Despite the work you put into creating a stellar business plan most investors will read your executive summary first and then dive right into your financials. Their reasoning is to see how well you have thought out your business model, when you will reach profitability and with a proper exit will it provide the return on investment they are looking for.

So what are the core elements of the financials section?
The financial plan section of the business plan consists of three financial statements, the income statement, the cash flow projection and the balance sheet and a brief explanation/analysis of these three statements.

The way I have done most of these in the past is to build my financial model to detail the relevant expenses and revenue streams to automatically create these statements but also allow me to model the business and change things based on various assumptions.

When it comes to expenses think of your business expenses as broken into two categories; your start up expenses and your operating expenses. Startup expenses are all the costs of getting your business up and running go into the start up expenses category. Operating expenses are the costs of keeping your business running. Think of these as the things you’re going to have to pay each month. Your list of operating expenses may include salaries (yours and staff salaries), rent or mortage payments, telecommunications, utilities, promotion, loan payments and office supplies.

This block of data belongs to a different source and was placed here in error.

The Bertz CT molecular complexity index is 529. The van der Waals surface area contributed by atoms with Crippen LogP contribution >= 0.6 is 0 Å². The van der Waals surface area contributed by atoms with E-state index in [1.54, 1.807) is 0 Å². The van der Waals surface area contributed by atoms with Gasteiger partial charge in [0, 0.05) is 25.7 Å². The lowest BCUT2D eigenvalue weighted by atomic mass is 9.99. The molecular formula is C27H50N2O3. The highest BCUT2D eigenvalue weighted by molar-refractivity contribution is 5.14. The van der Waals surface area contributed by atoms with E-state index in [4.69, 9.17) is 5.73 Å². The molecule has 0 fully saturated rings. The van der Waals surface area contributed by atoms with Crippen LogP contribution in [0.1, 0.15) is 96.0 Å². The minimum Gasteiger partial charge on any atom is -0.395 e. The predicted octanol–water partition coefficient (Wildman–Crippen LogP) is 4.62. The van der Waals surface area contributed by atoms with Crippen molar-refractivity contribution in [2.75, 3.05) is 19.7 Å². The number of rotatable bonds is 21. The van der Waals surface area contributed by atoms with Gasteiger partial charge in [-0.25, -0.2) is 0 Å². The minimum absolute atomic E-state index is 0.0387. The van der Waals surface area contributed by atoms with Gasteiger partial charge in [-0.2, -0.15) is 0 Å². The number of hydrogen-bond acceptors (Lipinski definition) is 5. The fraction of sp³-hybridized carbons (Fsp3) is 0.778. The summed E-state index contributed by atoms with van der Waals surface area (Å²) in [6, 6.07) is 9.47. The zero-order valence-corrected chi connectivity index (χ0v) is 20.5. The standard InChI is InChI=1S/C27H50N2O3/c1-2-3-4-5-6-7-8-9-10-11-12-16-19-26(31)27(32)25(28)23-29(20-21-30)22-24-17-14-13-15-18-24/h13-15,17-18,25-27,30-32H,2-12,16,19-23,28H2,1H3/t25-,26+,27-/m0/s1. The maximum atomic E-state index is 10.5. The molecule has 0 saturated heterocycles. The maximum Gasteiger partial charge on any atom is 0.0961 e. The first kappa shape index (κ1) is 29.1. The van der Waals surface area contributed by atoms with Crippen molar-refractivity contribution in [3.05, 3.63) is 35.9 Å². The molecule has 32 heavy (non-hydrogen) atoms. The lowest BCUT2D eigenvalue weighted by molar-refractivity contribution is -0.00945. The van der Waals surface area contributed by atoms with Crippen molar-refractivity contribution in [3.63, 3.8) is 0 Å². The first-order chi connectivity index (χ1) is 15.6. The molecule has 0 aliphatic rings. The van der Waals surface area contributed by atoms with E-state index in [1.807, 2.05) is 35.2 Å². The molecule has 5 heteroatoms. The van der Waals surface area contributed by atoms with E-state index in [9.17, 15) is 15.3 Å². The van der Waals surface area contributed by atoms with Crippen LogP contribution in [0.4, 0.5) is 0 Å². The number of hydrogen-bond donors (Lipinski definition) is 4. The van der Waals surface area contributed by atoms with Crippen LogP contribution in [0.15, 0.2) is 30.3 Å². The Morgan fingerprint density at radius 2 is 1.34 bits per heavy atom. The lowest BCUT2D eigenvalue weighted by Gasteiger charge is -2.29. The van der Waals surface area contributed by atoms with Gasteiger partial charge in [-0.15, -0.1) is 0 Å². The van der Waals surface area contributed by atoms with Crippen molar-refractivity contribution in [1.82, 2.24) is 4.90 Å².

That is just a partial list of things to get you started. Your operating expenses are the costs of what it will take to keep your business running each month. This is also called your “burn rate”. If you take your startup costs and six months of operating costs that is the general rule in how much money you will need to get your business going long enough to get revenue coming in to get you cash flow positive.

Beyond the core financial statements
Many startups can take longer because they have development and staff costs that are high and have such an extensive burn rate that they need outside investment. This is why your projections and return on investment are so important for others to understand what they are getting themselves into. sums it up nicely with what you will need:

  • A short-term projection of the first year, broken down by month
  • A three-year projection, broken down by year
  • A five-year projection. Don’t include this one in the business plan, since the further into the future you project, the harder it is to predict; however, have it available in case an investor asks for it.

Another thing you must consider in your financials is the case of scenarios. Scenarios are projections that show what the business would look like if certain things happened. Things like no customers for a while vs. a quick rush of new customers, rapid development costs vs. slower development costs.

You really only want to show two scenarios

Funding Requirements